Antipolitical idealism also threatens to handcuff the Democrats in their efforts to formulate foreign policy. When the United States seemed ready to bomb Bashar al-Assad’s forces in Syria last fall, liberals were almost unanimous in their skepticism—or outright opposition. Unexpectedly, however, the president’s interventionist threats—vigorously denounced by many on the left—led to Syria’s capitulation on chemical weapons. In that sense, the deal was a success. But it was also a useful reminder that the exercise of power rarely escapes some complicity with evil: the deal came at the great moral cost of accepting the continuation of Syria’s horrific civil war. Opponents of intervention in Syria have frequently failed to acknowledge these complications, or to admit that Obama’s threat reduced the risk that chemical weapons will again be used against Syrian civilians.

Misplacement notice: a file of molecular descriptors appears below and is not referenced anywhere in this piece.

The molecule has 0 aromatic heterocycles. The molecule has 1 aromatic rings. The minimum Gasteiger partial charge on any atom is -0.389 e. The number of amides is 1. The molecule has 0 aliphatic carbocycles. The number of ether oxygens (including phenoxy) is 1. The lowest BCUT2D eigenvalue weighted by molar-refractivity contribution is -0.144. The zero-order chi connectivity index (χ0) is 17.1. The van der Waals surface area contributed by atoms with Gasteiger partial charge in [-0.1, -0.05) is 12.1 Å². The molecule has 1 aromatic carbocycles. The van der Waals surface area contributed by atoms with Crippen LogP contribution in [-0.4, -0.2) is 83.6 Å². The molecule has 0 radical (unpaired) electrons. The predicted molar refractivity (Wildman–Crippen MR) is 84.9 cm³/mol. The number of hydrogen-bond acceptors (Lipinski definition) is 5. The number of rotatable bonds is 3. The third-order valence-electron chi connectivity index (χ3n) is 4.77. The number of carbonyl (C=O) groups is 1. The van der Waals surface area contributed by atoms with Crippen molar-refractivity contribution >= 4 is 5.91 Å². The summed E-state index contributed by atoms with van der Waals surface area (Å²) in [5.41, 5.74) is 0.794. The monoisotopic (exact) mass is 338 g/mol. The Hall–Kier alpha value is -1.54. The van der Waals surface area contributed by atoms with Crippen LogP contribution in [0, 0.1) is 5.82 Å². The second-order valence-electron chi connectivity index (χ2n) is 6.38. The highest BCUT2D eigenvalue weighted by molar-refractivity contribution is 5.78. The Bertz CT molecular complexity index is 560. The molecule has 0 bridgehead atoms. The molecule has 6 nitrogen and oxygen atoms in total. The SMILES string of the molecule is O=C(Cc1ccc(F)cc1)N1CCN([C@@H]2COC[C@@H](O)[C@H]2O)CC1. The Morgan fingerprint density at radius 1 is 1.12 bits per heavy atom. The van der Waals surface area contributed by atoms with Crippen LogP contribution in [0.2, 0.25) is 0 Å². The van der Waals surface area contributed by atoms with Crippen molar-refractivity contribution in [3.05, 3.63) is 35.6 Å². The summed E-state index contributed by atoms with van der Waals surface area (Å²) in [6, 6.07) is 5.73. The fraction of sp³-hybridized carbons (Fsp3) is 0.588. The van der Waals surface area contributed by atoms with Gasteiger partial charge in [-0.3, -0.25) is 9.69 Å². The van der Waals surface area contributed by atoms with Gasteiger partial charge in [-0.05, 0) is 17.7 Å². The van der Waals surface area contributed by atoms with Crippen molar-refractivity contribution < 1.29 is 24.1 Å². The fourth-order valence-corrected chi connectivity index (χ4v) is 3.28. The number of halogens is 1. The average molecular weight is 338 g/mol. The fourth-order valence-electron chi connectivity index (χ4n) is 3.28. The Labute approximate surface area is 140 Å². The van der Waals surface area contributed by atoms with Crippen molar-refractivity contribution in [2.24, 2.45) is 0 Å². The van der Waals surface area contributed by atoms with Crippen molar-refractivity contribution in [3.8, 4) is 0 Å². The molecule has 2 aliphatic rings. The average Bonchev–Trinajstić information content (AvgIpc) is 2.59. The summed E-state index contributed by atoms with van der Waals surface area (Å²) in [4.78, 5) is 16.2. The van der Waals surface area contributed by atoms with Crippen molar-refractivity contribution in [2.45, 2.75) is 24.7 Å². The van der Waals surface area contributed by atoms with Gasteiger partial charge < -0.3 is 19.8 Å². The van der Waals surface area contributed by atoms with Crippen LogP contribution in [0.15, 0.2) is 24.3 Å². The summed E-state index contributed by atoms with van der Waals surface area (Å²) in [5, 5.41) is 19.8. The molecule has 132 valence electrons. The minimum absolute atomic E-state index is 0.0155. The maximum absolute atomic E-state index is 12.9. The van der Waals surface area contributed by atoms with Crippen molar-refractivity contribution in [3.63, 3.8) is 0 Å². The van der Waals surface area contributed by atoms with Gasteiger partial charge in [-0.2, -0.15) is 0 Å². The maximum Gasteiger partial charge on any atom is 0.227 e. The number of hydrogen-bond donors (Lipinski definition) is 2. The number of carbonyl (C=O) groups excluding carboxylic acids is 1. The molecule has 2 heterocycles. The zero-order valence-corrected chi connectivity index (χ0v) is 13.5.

A foreign policy that abandons America’s moral commitments by renouncing humanitarian intervention will undermine the long-term interests of the United States while putting millions of innocent lives in danger. Yet on the left, the political momentum is with those who are opposed to a broad range of interventions (and not just military ones) intended to prevent mass killings. In these pages, for instance, David Rieff charged Samantha Power, the U.S. ambassador to the UN, with “enthusiasm” for intervening in Syria, and accused the Atrocities Prevention Board that she helped found at the White House of bearing a “hubristic” name (“Reckless Ardor,” June 14, 2013). Such criticism unhelpfully blurs the distinction between interventionists like Power, whose goals are humanitarian, and people like Weekly Standard editor William Kristol—borderline neoimperialists who long for American dominance. After all, one major purpose of the Atrocities Prevention Board is to stop crises before they descend into outright slaughter—leading to fewer occasions for possible military intervention. (Indeed, the APB has recently been praised for its unprecedentedly rapid response to violence in the Central African Republic, which may yet stop a genocide before it starts.) By treating Power’s initiative with hostile suspicion, anti-interventionists are helping to undermine any real distinction between humanitarianism and imperialism.